Newsday reported on Sunday that a young victim killed in a drunk driving accident, seventeen-year-old Donny Ray Harris Jr., will be the first drunken driving victim in the state of Georgia remembered with an official highway marker, erected under recent state law governor Sonny Perdue signed just 13 days before the fatal car crash. Georgia is among a growing number of states that give official status to landmarks of fatal drunk driving accidents. The markers will be put up for five years and will read “In Memory Of,” followed by the accident victim’s name and “DUI Victim.”
This is something I wish Maryland would adopt. All drunk-driving-related injuries and deaths are preventable. Sure, as long as there are alcohol and cars, trucks, and motorcycles, there will be drunk driving deaths. Some people could watch videos all day long of the horrors of drunk driving accidents, still drink a six-pack, and blithely jump behind the wheel. But there are many drunk driving fatalities caused by otherwise decent people doing an awful thing. These are the people that education – reminders of the tragedy a single drunk driving mistake can mean to them, their families, and their innocent victims – can change behaviors and save lives and human suffering. When they see video footage of cars were in fatal accidents like we talk about below and roadside memorials, they will consider how awful the consequences can be.
Updating this blog post in 2017, not every agrees. There has been a push in some communities to ban any roadside memorials. Some states, including Colorado, Indiana, Montana, North Carolina, North Dakota, Oregon, and Wisconsin have an outright ban on these memorials. Some people believe they distract drivers and some are offended by religious symbols on public highways (highlighted by the new 4th Circuit opinion on the Peace Cross). I just think the more we think about the effects of distracted, drugged, and dangerous driving, the more lives we can safe. We lose a stadium full of Americans every year in car accidents. Anything we can reasonably do to lower that number, I’m in favor of exploring.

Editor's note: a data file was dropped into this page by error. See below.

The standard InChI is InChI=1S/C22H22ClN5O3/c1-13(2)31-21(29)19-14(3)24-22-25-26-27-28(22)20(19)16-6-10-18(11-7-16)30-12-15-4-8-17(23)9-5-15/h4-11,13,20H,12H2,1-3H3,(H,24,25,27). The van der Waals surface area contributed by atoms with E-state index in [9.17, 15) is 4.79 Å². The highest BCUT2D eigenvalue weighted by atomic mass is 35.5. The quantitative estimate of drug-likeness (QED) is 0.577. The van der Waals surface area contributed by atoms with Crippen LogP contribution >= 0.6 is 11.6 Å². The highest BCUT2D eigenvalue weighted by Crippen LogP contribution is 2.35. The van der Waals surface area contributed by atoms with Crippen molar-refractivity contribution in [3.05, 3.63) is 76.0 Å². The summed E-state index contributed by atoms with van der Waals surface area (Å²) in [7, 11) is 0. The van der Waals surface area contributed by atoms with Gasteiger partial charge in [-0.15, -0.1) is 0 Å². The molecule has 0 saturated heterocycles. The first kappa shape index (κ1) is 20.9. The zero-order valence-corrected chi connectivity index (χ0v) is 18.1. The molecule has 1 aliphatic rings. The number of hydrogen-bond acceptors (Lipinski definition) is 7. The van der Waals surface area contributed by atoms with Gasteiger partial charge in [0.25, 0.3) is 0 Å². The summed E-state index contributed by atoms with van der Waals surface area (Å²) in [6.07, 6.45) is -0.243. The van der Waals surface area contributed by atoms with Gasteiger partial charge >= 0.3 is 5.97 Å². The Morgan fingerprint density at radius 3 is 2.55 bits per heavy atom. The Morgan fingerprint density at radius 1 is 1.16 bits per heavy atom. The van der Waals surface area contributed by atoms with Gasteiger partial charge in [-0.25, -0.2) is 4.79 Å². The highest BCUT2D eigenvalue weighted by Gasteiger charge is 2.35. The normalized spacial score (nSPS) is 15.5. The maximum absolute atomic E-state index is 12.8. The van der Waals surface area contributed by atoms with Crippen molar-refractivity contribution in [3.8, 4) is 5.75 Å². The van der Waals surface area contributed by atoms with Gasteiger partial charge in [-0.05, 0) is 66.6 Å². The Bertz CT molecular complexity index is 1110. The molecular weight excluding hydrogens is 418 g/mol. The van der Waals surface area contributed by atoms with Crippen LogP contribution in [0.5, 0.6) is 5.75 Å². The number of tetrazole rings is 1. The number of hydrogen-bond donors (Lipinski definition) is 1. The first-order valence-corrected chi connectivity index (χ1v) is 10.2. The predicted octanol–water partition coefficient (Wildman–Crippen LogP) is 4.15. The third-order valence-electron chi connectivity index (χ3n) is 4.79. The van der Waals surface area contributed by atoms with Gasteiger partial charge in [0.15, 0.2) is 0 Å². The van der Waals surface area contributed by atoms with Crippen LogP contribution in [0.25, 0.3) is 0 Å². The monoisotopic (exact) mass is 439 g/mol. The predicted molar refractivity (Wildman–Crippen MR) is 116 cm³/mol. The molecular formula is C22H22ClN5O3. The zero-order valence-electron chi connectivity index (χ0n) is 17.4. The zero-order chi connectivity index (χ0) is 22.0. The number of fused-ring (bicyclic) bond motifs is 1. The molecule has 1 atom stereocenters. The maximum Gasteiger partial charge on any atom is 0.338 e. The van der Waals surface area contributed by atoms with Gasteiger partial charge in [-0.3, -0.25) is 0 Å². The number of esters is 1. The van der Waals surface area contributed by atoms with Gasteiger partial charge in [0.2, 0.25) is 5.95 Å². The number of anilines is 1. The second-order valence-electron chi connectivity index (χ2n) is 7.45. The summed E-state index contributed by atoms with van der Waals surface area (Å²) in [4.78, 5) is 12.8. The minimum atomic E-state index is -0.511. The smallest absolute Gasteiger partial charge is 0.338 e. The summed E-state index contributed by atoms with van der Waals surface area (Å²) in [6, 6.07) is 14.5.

Wrecked Cars at High Schools Before Prom
Many schools display cars before prom and homecoming involved in fatal car accidents. Sometimes the cars still show the blood and debris from the crash.
The idea is to raise awareness — consciousness is probably a better word – and the dangers of drunken driving, especially during this prom, homecoming, and graduation season. The wreckage is a stark reminder of the critical injuries and deaths that come from getting behind the wheel after drinking alcohol. The message to young people is clear: drive slowly, safely, and sober, and you can avoid the fate of the occupants of that vehicle.
More on Roadside Memorials
- The debate in Maryland over roadside memorials
- USA Today agrees with me on this issue
- West Virginia makes you pay $200 for your roadside memorial, which is just depressing on several levels